Skip to content

Acceptable Use of Sound Recordings/Music

Music NoteNOTE: Some situations, such as using copyrighted materials in musical performances and on closed circuit TV and copying materials for the blind or for library archives, have specific requirements under U.S. Copyright Law. Contact your principal, school library media specialist, or principal’s designee for all situations that are not addressed in these guidelines.


Copyright YesWHAT YOU CAN DO (or can do if . . .):

  • Perform music (directly or play a tape, CD, etc.) and play non-music audio programs as part of face-to-face classroom instruction if the work is legally acquired and directly tied to curriculum lessons or learning activities.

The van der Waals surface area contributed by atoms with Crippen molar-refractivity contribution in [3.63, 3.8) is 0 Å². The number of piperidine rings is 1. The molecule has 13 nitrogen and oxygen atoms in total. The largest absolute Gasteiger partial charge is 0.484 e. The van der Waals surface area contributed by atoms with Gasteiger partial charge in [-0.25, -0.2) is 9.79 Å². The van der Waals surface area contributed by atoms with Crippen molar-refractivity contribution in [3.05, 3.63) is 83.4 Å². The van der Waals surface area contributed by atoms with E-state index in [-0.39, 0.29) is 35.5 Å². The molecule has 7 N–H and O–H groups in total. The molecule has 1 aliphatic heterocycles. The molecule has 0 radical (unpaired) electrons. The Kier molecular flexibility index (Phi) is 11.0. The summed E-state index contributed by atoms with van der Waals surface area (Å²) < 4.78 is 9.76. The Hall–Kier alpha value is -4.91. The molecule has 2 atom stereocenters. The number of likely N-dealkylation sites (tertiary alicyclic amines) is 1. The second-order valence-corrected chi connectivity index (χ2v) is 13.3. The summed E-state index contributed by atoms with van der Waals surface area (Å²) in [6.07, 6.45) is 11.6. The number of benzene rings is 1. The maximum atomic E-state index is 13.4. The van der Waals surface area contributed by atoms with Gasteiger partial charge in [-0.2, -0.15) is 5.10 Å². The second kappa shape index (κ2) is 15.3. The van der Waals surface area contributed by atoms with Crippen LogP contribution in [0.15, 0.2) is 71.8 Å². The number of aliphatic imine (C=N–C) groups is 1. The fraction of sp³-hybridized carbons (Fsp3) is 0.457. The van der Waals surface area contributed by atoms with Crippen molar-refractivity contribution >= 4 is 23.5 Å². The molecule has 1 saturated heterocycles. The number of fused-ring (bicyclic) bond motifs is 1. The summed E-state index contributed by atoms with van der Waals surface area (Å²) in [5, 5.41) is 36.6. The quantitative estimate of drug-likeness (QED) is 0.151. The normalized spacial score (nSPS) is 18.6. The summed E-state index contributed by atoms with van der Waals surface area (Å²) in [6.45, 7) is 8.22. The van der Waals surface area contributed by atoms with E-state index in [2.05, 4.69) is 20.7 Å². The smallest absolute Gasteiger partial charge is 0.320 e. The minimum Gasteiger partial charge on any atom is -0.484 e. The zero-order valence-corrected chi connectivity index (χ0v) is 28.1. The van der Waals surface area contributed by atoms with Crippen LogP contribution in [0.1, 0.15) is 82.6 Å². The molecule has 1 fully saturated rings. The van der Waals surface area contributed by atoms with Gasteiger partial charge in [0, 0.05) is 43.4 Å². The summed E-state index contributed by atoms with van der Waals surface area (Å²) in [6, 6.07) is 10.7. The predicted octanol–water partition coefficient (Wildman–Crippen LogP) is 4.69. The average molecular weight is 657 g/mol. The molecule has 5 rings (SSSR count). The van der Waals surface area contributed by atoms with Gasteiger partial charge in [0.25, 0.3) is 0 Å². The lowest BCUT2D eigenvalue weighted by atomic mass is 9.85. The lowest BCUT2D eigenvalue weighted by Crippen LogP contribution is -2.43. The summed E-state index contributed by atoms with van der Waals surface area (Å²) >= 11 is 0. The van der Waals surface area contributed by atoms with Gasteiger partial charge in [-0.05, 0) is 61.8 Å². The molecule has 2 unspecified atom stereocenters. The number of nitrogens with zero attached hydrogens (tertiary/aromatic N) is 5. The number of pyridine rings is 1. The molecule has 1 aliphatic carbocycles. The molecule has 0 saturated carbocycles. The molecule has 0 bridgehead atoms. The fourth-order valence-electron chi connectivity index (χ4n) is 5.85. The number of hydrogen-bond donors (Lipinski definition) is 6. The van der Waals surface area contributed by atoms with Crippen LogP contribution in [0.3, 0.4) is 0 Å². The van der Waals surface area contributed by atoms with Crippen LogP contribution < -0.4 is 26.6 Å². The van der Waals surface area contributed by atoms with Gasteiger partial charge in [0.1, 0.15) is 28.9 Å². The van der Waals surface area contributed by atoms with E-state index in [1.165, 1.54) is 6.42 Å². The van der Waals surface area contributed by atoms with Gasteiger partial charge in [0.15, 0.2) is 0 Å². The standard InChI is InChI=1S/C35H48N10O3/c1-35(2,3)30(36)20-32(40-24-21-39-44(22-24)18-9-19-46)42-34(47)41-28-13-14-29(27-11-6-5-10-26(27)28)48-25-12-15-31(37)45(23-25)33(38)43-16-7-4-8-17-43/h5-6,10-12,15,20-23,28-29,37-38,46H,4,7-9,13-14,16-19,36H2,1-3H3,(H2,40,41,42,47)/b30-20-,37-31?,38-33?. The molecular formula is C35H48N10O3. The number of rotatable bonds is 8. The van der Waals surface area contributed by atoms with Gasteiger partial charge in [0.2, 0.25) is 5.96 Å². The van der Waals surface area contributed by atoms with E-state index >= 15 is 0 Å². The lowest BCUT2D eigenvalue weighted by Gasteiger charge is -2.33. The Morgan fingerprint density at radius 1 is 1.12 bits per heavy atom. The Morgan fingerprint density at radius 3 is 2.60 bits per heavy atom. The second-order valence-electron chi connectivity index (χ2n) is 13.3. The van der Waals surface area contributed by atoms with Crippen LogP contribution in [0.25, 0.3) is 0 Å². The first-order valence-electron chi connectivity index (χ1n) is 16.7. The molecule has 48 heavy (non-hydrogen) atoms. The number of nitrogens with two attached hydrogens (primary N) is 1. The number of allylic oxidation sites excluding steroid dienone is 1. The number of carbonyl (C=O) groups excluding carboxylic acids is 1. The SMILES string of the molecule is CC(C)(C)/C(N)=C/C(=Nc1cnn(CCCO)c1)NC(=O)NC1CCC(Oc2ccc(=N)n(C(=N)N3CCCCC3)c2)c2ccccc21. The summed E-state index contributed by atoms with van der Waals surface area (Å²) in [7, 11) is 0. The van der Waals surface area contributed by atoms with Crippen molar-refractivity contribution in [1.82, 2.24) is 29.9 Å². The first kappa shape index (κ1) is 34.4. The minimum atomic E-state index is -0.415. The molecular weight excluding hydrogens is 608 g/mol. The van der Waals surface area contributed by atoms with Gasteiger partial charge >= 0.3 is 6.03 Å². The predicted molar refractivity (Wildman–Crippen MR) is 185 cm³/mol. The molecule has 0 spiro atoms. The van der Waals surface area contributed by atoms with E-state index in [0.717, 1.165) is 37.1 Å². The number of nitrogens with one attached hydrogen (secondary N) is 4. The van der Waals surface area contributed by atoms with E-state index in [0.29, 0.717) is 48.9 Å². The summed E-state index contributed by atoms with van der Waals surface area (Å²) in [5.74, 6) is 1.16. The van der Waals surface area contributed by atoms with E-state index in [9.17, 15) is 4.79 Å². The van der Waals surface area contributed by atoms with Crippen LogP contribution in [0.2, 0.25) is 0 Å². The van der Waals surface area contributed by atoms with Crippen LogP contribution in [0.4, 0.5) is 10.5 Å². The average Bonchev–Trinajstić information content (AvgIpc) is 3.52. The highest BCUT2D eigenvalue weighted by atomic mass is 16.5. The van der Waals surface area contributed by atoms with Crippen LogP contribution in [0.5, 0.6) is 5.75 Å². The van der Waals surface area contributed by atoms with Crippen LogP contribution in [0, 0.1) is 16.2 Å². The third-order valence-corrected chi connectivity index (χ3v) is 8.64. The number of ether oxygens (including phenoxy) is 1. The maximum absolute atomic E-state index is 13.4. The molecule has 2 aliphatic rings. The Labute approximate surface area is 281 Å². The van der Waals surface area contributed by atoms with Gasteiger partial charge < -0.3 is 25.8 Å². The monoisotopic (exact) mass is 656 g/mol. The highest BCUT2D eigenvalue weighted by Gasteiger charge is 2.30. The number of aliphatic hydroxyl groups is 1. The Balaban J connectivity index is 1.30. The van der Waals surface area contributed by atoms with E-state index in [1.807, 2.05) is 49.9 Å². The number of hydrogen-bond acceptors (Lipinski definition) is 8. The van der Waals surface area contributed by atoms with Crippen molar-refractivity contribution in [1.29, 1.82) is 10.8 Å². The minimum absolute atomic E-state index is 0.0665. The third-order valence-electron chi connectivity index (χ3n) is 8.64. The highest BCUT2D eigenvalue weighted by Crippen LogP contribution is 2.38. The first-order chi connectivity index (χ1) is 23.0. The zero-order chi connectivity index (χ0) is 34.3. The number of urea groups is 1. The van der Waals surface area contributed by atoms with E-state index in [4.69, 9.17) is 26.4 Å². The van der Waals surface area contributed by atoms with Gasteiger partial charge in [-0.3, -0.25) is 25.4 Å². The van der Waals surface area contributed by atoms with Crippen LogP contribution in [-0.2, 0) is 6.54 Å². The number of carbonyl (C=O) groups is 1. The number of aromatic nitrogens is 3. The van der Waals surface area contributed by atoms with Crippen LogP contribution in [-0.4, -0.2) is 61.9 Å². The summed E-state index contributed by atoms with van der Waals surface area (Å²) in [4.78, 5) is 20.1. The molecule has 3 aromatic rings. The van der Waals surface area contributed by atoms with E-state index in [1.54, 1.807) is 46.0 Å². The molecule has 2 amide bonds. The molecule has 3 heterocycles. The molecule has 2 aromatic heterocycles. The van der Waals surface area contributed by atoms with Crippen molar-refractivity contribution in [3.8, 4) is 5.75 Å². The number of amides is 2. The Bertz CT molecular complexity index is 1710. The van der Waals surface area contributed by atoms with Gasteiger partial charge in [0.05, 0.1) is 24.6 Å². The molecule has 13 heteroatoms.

• Publicly perform a work if the piece is included in the ASCAP database. Visit the ASCAP site to determine if a piece is included under copyright privileges --

Copyright NoWHAT YOU CAN’T DO (or can’t do unless . . .):

  • Reproduce a copyrighted musical work (e.g., tape, CD, etc.) in violation with U.S. Copyright Law (17 USC).
  • Convert one media format to another (e.g., transfer a tape to CD).
  • Publicly perform a copyrighted work if the performance:
    • Takes place somewhere other than a classroom, or similar place devoted to instruction, in a nonprofit organization.
    • Is not part of face-to-face teaching or tied to curriculum lessons or learning objectives (e.g., use of copyrighted musical works for background music in halls) and is not included in the ASCAP database.
  • Duplicate copyrighted sound recordings for archival, back-up, or multiple uses unless reproduction rights were acquired at the time of purchase.
  • Narrate an entire copyrighted story onto audiotape or other medium.
  • See Print Materials for information on copying sheet music.